Tangjiashan Lake

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Tangjiashan Lake
Tangjiashan Lake (map).png
Map of the lake as of June 3, 2008.
Location Beichuan, Sichuan
Coordinates 31°50′12″N 104°27′18″E / 31.8366°N 104.4551°E / 31.8366; 104.4551Coordinates: 31°50′12″N 104°27′18″E / 31.8366°N 104.4551°E / 31.8366; 104.4551
Type Barrier lake
Primary inflows Jian River
Basin countries China

Tangjiashan Lake (Chinese: 唐家山堰塞湖, literally "Tang's Mountain landslide dam-created lake") is a landslide dam-created lake on the Jian River, which was formed by the 2008 Sichuan earthquake.[1] Its name comes from the nearby mountain Tangjiashan. On May 24, 2008 the water level rose by 2 metres (6 ft 7 in) in a single day, reaching a depth of 23 metres (75 ft), just 29 metres (95 ft) below the barrier level.[1][2] As of June 9, 2008 more than 250,000 people have been evacuated from Mianyang in anticipation of the Tangjiashan Lake dam bursting.[3][4]

A similar lake in the same province that formed 222 years earlier caused one of the worst landslide-related disasters in history. On June 10, 1786 a landslide dam on Sichuan's Dadu River, created by an earthquake ten days earlier, burst and caused a flood that extended 1400 km downstream and killed 100,000 people.[5]

A "relatively strong" aftershock on June 8, 2008 shook the massive earthquake-formed lake that has been threatening to flood more than 1 million people and triggered landslides in surrounding mountains. Soldiers used digging equipment, explosives, and even missiles to blast channels in the dam in an attempt to relieve the pressure behind it.[6]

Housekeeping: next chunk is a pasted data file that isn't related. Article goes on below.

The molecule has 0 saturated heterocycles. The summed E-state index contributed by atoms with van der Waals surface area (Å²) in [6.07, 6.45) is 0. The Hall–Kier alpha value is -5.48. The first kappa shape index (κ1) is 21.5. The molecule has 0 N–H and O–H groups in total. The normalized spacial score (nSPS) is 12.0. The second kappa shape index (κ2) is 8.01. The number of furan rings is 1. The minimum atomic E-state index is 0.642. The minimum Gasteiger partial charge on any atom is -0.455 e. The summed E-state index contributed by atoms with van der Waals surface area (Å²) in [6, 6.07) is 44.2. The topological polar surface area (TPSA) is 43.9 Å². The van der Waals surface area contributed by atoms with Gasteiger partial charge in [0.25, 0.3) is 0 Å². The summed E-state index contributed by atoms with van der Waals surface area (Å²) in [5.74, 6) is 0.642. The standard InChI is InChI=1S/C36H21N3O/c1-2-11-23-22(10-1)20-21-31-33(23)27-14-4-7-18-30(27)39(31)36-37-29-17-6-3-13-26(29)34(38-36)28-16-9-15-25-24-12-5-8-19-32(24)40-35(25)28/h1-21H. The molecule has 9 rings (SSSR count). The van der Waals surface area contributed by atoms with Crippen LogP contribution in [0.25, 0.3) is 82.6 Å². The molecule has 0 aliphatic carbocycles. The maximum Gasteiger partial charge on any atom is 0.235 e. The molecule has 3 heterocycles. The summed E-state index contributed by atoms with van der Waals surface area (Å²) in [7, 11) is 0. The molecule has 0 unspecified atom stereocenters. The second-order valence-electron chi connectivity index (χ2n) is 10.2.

The flow from the sluice channel cut into the dam increased dramatically on June 10, 2008, going from 300 cubic meters/second to 7000 cubic meters/second in the span of four hours.[7] The muddy waters flowed rapidly downstream causing flooding in the evacuated town of Beichuan and overtopping of dams.[8]

In 2013 broken banks from a severe flood causes the lake's water to fall to 503 meters above sea level, 40 meters below its peak and 9 meters below its 2010 level. As water receded, the Xuanping town in the Beichuan Qiang Autonomous County was revealed.[9]

The lake is now within the Beichuan Earthquake Museum. [10]

See also[edit]


  1. ^ a b "Backgrounder: Tangjiashan lake". CCTV International. Retrieved 2008-05-28. 
  2. ^ Watts, Jonathan (2008-05-30). "200,000 flee from growing Sichuan lake". London: Guardian Unlimited. Retrieved 2008-05-30. 
  3. ^ "More people being evacuated from swollen lake area in southwest China". Xinhua News Agency. 2008-05-27. Retrieved 2008-05-27. 
  4. ^ "Chinese quake lake still rising". BBC News. 2008-06-09. 
  5. ^ Schuster, R.L.; Wieczorek, G.F. (2002). "Landslide triggers and types". Landslides: Proceedings of the First European Conference on Landslides. A.A. Balkema Publishers: 59–78. ISBN 978-90-5809-393-6. 
  6. ^ "Mapping the earthquake zone". BBC News. 2008-06-10. Retrieved 2008-06-09. 
  7. ^ Petley, Dave (2008-06-10). "Dave's Landslide Blog". 
  8. ^ Wong, Edward (2008-06-10). "Flooding spreads more destruction in town below 'quake lake'". International Herald Tribune. 
  9. ^ The village that came back from the dead: Eerie images of Chinese ghost town that has emerged from under water five years after earthquake by Anthony Bond, the Daily Mail ,3 September 2013 http://www.dailymail.co.uk/news/article-2409693/Chinese-ghost-town-Xuanping-emerges-water-5-years-earthquake-caused-flood.html
  10. ^ "北川国家地震遗址博物馆" (Chinese). Phoenix News. March 31, 2009.